It’s certainly a good-sized screen and has ‘pinch to zoom’ functionality, which is intended to make it feel like a tablet or smartphone to use — with some success.

Responsiveness to your fingertip is pretty good, but the navigation mapping detail is a bit sparse and monochromatic and the graphics of the system in general are somewhat basic.

We would also prefer a more accessible console for the climate control system. As it stands, you have to hit quite a small target on the screen for the climate control and it can be difficult to do so while the car is moving.


1.5-litre dCi Renault Megane engine

Renault once led the industry with its small diesel engines, but its rivals have been fighting back in recent years – and the relative performance of the particular Mégane tested, powered by its maker’s old K-type eight-valve 1.5-litre diesel, certainly shows room for improvement.

You can see the beginnings of a deficiency in the car’s 0-60mph time. In warm, dry conditions where excuses were few, we matched Renault’s 0-62mph claim (11.3sec) but couldn’t make the car go under 11.0sec to 60mph, whereas plenty of rivals will go close to 10.

Shorter-than-average gear ratios can’t do much to help the engine. Pulling in third gear is a challenge

The car’s relative shortage of torque compared with some rivals doesn’t show up in many of its in-gear acceleration times, because it’s shorter geared than many of those rivals; 30-70mph in fourth gear takes just over 15.0sec, which is pretty competitive for the economy diesel hatchback class.

But you’ll do quite a bit more ratio changing in the Mégane than you might in other diesel hatchbacks, partly because of those shorter intermediate ratios and partly because the engine’s power supply feels quite soft and laggy below 2000rpm.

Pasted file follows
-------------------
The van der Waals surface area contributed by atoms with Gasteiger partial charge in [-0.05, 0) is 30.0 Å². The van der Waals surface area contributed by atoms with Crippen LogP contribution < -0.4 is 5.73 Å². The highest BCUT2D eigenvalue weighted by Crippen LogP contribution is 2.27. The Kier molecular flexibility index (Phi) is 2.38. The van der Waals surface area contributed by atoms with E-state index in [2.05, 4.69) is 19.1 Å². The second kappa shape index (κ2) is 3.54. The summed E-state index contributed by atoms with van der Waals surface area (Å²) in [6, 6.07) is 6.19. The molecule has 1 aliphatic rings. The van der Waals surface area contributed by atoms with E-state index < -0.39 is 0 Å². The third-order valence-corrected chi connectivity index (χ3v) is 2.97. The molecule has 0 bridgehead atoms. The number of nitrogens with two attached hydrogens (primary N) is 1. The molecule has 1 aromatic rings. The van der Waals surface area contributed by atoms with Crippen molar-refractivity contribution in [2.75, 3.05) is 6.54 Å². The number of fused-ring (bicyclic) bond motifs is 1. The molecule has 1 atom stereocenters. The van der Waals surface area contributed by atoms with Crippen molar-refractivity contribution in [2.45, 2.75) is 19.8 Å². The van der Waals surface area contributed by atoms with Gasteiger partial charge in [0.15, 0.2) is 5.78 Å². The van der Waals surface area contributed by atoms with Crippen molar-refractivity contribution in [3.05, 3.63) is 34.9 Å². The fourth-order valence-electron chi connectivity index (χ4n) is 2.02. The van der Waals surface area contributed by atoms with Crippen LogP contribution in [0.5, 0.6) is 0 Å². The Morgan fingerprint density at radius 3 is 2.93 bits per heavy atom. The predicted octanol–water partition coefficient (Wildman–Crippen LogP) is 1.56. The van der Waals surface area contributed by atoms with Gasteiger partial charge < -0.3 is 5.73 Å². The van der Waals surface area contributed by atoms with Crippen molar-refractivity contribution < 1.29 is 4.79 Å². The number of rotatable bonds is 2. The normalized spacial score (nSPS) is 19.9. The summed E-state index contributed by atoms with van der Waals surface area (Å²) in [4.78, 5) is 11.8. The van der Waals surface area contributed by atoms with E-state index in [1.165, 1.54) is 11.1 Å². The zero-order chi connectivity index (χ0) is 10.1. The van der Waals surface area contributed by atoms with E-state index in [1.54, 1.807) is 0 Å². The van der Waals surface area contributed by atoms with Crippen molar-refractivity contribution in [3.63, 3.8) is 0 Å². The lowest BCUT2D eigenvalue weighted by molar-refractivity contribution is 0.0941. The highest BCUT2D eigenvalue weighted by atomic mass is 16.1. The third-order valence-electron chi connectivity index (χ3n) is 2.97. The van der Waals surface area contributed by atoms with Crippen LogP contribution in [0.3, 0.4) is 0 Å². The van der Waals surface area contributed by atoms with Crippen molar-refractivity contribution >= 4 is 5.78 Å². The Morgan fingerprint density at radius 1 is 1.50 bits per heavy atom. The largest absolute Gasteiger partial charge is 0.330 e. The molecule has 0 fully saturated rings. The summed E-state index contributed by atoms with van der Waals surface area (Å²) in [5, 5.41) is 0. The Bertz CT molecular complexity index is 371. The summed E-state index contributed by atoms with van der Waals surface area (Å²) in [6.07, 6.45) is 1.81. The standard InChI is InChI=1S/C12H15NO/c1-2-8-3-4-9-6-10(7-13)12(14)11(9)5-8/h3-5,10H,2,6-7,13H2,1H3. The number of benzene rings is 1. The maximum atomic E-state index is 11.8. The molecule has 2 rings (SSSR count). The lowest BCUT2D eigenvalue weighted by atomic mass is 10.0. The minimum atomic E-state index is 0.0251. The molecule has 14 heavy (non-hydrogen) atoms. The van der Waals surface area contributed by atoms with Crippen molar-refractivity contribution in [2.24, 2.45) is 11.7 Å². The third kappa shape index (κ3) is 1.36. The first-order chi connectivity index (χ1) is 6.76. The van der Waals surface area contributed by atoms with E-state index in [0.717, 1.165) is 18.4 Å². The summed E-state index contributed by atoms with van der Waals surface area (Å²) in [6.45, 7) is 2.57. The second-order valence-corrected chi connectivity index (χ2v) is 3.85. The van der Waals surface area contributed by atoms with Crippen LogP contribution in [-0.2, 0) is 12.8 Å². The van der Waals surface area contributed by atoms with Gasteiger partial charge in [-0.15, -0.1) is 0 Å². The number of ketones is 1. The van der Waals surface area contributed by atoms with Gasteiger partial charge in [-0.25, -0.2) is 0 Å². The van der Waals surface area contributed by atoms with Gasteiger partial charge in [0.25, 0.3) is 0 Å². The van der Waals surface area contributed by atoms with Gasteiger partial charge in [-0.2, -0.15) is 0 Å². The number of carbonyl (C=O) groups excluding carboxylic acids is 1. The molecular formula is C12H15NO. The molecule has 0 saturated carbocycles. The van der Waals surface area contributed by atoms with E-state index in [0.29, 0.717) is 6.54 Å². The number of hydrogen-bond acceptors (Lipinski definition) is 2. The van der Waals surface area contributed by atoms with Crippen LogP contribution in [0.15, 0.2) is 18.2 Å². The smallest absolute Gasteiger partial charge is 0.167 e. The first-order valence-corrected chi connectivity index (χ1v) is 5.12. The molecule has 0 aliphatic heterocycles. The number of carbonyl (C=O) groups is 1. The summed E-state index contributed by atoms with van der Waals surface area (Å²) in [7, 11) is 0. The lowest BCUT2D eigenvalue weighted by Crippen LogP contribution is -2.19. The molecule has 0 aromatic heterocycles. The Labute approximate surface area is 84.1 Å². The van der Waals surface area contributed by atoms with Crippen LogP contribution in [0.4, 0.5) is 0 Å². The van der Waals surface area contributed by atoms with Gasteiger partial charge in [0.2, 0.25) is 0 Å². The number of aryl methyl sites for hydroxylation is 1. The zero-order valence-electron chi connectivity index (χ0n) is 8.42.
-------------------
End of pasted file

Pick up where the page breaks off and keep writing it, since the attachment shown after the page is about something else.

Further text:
There’s certainly a driveability issue at play here, and that’s a bigger chink in the car’s armour than the outright shortage of performance with which we began.

Refinement levels are more competitive. The engine gets vocal when extended, as you’d expect it to, but it’s fairly soft on the ear at low revs and under load. It does send some vibrations through the pedals at idle but, again, so many equivalent downsized, hard-working diesels do.

All up, you’d be perfectly happy with this engine as long as you accepted that you’d bought an economy car and were willing to drive it in a laid-back fashion. If you wanted the most rounded family five-door your money could buy, there’s a good chance you’d find it a bit wheezy and slow.


Renault Megane cornering

It is highly unlikely that Renault’s chassis engineers were tasked with adding greater overall dynamic reach to the Mégane range without necessarily adding greater breadth of ability to each and every car within it – because which car maker wouldn’t want its new model to be better in every measurable way than the previous one? But that is how our test car made things seem.

Truth be told, common-or-garden Méganes have for a long time bathed in a pool of dynamic glory, created by the separately developed RenaultSport versions, that was often little merited. The surprise here, though, is that this car so squarely aims for comfort over commanding grip and composure, and ease of use over driver engagement.